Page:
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"That bird of Lurgha's" said Ross, once they were out of sight of Cassca and Lal, "could it have been a plane?"
"Sounds like it," snapped his companion. "If the Russians have done their work efficientlyand there's no reason to suppose otherwisethen there is no use in contacting either Dorhta's town or Munga's. The same announcement concerning the Wrath of Lurgha was probably made thereto their good purpose, not ours."
"Cassca didn't seem to be overly impressed with Lurgha's curse, not as much as the man was."
"She is the closest thing to a priestess that this tribe knows, and she serves a goddess older and more powerful than Lurghathe Mother Earth, the Great Mother, goddess of fertility and growth. Nodren's people believe that unless Cassca performs her mysteries and sows part of the first field in the spring there won't be any harvest. Consequently, she is secure in her office and doesn't fear the Wrath of Lurgha too much. These people are now changing from one type of worship to another, but some of Cassca's beliefs will persist clear down to our day, taking on the coating of `magic' and a lot of other enameling along the way."
Ashe had been talking the way a man talks to cover furious thinking. Now he paused again and turned toward the sea. "We have to stick it out somewhere until the sub comes to pick us up. We'll need shelter."
"Will the tribesmen come after us?"
"They may well. Let the right men get to talking up a holy extermination of those upon whom the Wrath of Lurgha has fallen and we could be in for plenty of trouble. Some of those men are trained hunters and trackers, and the Russians may have planted an agent to report the return of anyone to our post. Just now we're about the most important time travelers out, for we know the Russians have appeared on this line. They must have a large post here, too, or they couldn't have sent a plane on that raid. You can't build a time transport large enough to take through a considerable amount of material. Everything used by us in this age has to be assembled on this side, and the use of all machines is limited to where they can not be seen by any natives. Luckily large sections of this world are mostly wilderness and unpopulated in the areas where we operate the base posts. So if the Russians have a plane, it was put together here, and that means a big post somewhere." Again Ashe was thinking aloud as he pushed ahead of Ross into the fringes of a wood. "Sandy and I scouted this territory pretty well last spring. There is a cave about half a mile to the west; it will shelter us for tonight."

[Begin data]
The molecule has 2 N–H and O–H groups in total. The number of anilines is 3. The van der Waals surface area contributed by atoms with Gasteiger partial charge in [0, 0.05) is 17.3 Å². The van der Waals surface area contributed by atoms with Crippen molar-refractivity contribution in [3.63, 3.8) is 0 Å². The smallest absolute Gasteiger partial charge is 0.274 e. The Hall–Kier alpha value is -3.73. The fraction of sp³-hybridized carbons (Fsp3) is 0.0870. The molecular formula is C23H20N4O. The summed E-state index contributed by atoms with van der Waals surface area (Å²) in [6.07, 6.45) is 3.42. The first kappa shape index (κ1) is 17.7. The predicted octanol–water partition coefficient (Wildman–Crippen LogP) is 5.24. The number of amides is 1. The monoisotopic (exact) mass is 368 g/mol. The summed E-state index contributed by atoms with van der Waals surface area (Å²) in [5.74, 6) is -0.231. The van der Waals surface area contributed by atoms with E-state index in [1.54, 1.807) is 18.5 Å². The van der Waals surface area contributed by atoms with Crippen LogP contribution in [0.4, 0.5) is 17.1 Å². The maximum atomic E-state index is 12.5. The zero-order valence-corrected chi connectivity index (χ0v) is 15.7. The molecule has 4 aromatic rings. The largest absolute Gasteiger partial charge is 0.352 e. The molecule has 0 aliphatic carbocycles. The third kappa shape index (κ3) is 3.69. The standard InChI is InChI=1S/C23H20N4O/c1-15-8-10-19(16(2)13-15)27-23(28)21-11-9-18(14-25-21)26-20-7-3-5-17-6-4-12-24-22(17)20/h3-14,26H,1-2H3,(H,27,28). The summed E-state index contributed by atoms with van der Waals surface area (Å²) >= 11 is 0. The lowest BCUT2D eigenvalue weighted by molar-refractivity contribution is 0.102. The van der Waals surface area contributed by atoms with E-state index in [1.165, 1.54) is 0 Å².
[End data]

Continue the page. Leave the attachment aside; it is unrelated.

Ashe's plans would probably have been easily accomplished if the cave had been unoccupied. Without incident they came down into a hollow through which trickled a small stream, thinly edged with ice along its banks. Under Ashe's direction Ross collected an armload of firewood. He was no woodsman and his prolonged exposure to the chilling drizzle made him eager for even the very rough shelter of a cave, so eager that he plunged forward carelessly. His foot came down on a slippery patch of mud, sending him sprawling on his face. There was a growl, and a white bulk rushed him. The cloak, rucked up about his throat and shoulders, then saved his life, for only stout cloth was caught between those fangs.